The advantage of gable infills in these climates is that they protect from the incoming weather while still allowing air to flow through the barn. Win-win!

“The design of the shed, I reckon, is absolutely fantastic. The cows flow in. The comfort … it’s like they’re coming in the middle of spring, they’re that comfortable, that happy.”
Adam Pouw
Adam Pouw
Dairy Barn Projects - Cooriemungle Loafing Barn

The combination of gable infills and canopies works particularly well for calving barns.

One of the best-practice calving barn designs is a two-sided configuration, with:

  • Sliding doors in the enclosed walls
  • Ridge ventilation 
  • Cantilevered canopy
  • Gable infills
You can learn more about this design, here – 27 Metre Span  Calving Shed With Canopy – or browse the gallery below.

Next up, we talk about climate specific design. 


Climate Specific Design

As we mentioned above, an effective barn design will be designed to suit the local climate – and any unique site conditions such as existing infrastructure that will impact airflow.

Our holistic project methodology will help you achieve a climate-specific design. 

This includes site consultations and computational fluid dynamics studies. These studies take into consideration your project’s unique details. For example, wind speed, wind direction, average daily temperatures and the position of existing buildings.  

Our research also covers off on different roof designs, span widths and roof pitches.



Drainage & Stormwater

Site preparation is an important step for any farm shed project. In the case of a barn project, drainage needs to be addressed in the initial project stages.

Adequate site slope for effective drainage is essential for good effluent management. This also improves bedding management and helps to reduce ammonia buildup.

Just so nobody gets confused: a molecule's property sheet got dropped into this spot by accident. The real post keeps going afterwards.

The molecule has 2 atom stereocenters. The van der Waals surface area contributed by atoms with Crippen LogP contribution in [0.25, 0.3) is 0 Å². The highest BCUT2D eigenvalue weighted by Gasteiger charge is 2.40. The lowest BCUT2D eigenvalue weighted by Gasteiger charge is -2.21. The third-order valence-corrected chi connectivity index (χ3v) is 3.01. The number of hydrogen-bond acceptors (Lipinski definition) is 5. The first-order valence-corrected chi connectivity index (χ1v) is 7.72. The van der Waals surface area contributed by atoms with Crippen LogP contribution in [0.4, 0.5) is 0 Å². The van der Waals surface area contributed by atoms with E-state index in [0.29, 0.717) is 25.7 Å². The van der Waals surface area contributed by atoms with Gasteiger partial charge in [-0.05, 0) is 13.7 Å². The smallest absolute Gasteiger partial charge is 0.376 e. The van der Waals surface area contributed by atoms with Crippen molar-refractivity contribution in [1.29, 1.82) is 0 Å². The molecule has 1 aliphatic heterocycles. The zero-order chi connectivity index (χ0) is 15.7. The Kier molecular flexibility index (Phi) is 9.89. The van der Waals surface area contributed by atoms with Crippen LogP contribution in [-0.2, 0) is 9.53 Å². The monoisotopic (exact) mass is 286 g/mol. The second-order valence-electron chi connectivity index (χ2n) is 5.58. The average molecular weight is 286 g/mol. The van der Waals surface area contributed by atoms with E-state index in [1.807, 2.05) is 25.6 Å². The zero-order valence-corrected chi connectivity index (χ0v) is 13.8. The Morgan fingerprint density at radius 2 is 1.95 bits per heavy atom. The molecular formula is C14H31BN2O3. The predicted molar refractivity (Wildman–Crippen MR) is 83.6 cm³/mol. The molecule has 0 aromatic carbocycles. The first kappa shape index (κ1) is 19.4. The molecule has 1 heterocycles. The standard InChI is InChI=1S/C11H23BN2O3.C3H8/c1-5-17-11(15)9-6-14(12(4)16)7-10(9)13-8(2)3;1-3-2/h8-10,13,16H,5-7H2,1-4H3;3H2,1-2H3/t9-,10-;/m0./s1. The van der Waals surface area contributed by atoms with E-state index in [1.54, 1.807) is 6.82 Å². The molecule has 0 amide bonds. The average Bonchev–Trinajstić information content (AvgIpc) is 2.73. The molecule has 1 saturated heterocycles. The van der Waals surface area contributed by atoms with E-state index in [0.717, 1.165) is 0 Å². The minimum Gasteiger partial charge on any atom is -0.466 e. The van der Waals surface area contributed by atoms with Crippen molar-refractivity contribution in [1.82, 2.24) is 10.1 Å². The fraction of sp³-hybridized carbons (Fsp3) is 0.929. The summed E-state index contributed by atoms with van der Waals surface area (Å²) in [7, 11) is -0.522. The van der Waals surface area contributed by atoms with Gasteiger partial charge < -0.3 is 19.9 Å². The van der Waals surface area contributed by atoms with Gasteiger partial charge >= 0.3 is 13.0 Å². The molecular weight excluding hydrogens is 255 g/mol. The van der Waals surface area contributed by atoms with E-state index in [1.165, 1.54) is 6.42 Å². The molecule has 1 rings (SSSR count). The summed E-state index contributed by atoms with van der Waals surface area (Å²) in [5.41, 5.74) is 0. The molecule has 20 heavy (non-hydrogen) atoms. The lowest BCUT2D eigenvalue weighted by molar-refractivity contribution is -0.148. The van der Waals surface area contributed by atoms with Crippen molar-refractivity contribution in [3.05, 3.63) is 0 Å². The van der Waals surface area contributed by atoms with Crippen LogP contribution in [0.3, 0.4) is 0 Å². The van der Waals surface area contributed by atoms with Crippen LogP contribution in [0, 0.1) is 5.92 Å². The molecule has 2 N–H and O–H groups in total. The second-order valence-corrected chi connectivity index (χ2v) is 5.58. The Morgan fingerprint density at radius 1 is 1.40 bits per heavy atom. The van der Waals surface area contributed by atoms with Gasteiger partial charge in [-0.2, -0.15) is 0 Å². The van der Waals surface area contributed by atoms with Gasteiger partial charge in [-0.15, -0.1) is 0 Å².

Stormwater systems are another important consideration to direct stormwater away from bedding. This also allows you to capture the stormwater and repurpose it such as for flood washing

Dairy Barn Projects - Loafing Barn at Meningie SA - Gallery 3


Formed Up Columns

If you are looking for ways to minimise the risk of injury to your cows with your barn design, then formed-up columns are an excellent option.

The advantage of these is that they eliminate sharp edges at cow level. Formed up columns also help keep the base of the columns out of the mud and bedding, which reduces corrosion and extends the longevity of your shed.


Stocking Density & Bunk Space

Addressing stocking density and bunk space with your barn design is important for cow comfort and to ensure industry standards are maintained.

 Industry recommendations include: 

  • Allowing approx. 300mm bunk space per cow
  • Allowing approx. 10 square metres per cow.  

These recommendations play an important role in reducing heat stress, particularly during heat events. This also helps to increase feed intake – and as a result, maintain and increase milk production.

Our building consultants are available to work with you to develop a barn configuration that satisfies these requirements.

For more industry suggestions, download the Dairy Australia National Guidelines for covered feed pads and contained housing.


So, that’s seven details that will contribute to a barn design that puts cow comfort first – and improves production and profitability.  


The Action Project Methodology

Our holistic project methodology addresses each of these details along with:

  • Barn location, layout and flow to reduce stress on cows moving in and out of the barn
  • Machinery access to the barn without distressing cows
  • Corrosion protection to reduce maintenance requirements
  • Working with you and your dairy consultant to ensure the design meets the unique requirements of your dairy
  • Complete project management from design and council permits to manufacturing and installation
If you are looking for ideas for your barn project, check out the inspiration gallery below. 
We have also listed some additional resources to help you with your project planning. 

Barn Design Inspiration Gallery

Useful Resources

For more information and articles, browse the Learning Hub. Or to discuss your barn project and design, call us on 1800 687 888 – we would love to work with you.